U.S. Pat. No. 4,221,672 describes the use of glass filaments in some detail. According to this reference it is conventional to employ aluminosilicate reinforcing filaments, but that the use of alumina filaments increases the tolerance of the microporous thermal insulation material to heat. On the other hand, glass filaments or mineral wool filaments resulted in high shrinkage occurring at lower temperatures, of the order of 700° C.

The prior art shows that although the use of glass reinforcing filaments as such has been proposed, the maximum temperature of use of microporous thermal insulation material containing such filaments is limited to some 700° C. due to excessive shrinkage of the insulation material at such temperatures.

OBJECT OF THE INVENTION

It is an object of the present invention to provide a microporous thermal insulation material containing glass filament reinforcement which has a maximum temperature of use in excess of 700° C.

SUMMARY OF THE INVENTION

According to the present invention there is provided a microporous thermal insulation material comprising an intimate mixture of a dry particulate microporous material and reinforcing glass filaments, wherein the glass constituting the glass filaments contains not more than 1 per cent by weight Na2 O.

Such glass filaments are available commercially as E-glass filaments.

The glass may have the following composition:

______________________________________SiO2      50-100 percent by weightAl2 O3          up to 25 percent by weightB2 O3          up to 8 percent by weightMgO            up to 10 percent by weightCaO            up to 21 percent by weightNa2 O     up to 1 percent by weightK2 O      up to 2 percent by weightFe2 O3          up to 1 percent by weightF2        up to 1 percent by weight.______________________________________

The glass may have substantially the following composition:

______________________________________SiO2      54 to 55 percent by weightAl2 O3          14 to 15 percent by weightB2 O3          7 to 8 percent by weightMgO            0.3 to 3 percent by weightCaO            18 to 21 percent by weightNa2 O     up to 0.6 percent by weightK2 O      up to 0.2 percent by weightFe2 O3          0.2 to 0.4 percent by weightF2        up to 1 percent by weight.______________________________________

Alternatively, the glass may have substantially the following composition:

______________________________________SiO2        60 percent by weightAl2 O3 25 percent by weightMgO               6 percent by weightCaO               9 percent by weight______________________________________

The glass filaments may be chopped from continuous glass filaments. Such filaments are readily available from a number of manufacturers. Chopped strand glass is made by melting a suitable glass formulation in a tank from which it flows through small diameter bushings and is then drawn into continuous filaments, for example 5 to 24 microns diameter, and these are dressed with an organic size and gathered to form strands. These strands are then chopped to discrete lengths. In contrast to other mineral filaments, chopped strand glass is substantially free from any non-fibrous material such as shot and is of substantially uniform diameter.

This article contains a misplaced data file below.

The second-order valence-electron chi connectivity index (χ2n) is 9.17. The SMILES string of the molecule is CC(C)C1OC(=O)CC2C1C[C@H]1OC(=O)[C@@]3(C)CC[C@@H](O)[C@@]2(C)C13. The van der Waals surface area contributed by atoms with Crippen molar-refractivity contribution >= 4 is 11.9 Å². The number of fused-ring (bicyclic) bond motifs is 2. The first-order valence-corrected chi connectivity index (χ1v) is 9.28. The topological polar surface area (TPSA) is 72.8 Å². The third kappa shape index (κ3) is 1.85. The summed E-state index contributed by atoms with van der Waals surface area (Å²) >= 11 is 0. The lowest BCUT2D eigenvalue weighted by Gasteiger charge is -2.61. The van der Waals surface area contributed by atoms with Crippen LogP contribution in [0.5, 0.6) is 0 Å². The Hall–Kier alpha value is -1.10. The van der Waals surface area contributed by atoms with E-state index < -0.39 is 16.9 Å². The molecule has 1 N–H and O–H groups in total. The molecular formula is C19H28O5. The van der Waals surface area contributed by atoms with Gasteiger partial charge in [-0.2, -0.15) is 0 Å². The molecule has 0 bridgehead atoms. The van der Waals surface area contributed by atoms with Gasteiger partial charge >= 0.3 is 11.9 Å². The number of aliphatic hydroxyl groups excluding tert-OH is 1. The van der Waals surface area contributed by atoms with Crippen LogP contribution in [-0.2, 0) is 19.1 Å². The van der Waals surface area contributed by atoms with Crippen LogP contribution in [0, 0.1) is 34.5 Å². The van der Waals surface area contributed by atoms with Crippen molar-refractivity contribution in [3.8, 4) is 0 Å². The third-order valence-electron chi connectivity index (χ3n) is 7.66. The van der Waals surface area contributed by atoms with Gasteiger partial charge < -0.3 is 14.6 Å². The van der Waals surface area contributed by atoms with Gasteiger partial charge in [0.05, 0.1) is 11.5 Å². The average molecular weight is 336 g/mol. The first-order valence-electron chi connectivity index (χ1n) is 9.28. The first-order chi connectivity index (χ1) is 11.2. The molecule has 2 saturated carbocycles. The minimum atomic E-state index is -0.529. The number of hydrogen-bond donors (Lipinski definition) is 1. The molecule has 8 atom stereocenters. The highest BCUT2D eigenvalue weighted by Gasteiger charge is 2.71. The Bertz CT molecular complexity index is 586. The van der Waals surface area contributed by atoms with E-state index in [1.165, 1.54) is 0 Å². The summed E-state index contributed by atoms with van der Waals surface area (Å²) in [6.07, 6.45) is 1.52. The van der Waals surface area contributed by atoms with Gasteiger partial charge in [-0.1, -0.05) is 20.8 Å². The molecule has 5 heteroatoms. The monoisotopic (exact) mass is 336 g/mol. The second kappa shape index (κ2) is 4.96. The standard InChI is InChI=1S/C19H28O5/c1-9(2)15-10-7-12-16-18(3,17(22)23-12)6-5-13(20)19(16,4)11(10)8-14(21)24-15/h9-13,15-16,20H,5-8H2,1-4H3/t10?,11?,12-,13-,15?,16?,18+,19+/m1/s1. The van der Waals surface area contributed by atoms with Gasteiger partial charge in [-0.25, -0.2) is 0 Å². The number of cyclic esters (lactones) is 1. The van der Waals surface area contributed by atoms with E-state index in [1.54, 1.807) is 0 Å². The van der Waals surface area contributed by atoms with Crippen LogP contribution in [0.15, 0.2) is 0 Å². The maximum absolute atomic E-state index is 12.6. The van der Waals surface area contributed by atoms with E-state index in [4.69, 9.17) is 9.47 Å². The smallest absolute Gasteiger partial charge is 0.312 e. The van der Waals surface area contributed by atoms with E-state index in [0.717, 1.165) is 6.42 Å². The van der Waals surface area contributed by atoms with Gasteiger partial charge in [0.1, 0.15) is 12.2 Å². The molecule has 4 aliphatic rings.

The glass filaments may have a length from 4 to 50 mm, and preferably may have a length from 6 to 25 mm.

The glass filaments may have a diameter in the range from 3 to 20 microns, and preferably may have a diameter in the range from 6 to 15 microns.

The microporous thermal insulation material may contain from 1 to 20 per cent by weight of glass filaments, and preferably may contain from 3 to 15 per cent by weight of glass filaments.

For a better understanding of the present invention and to show more clearly how it may be carried into effect reference will now be made, by way of example, to the accompanying drawings in which:

BRIEF DESCRIPTION OF THE DRAWINGS

FIG. 1 is a graph illustrating the variation of the flexural strength of microporous thermal insulation material with filament content for different filament types;

FIG. 2 is a graph illustrating the variation of the flexural strength of microporous thermal insulation material with density for different filament types;

FIG. 3 is a graph illustrating the variation of the flexural strength of microporous thermal insulation material with density for different filament contents;

FIG. 4 is a plan view of a radiant heater incorporating a peripheral wall made of microporous thermal insulation material according to the present invention;

FIG. 5 is a cross-sectional view taken along the line V--V in FIG. 4; and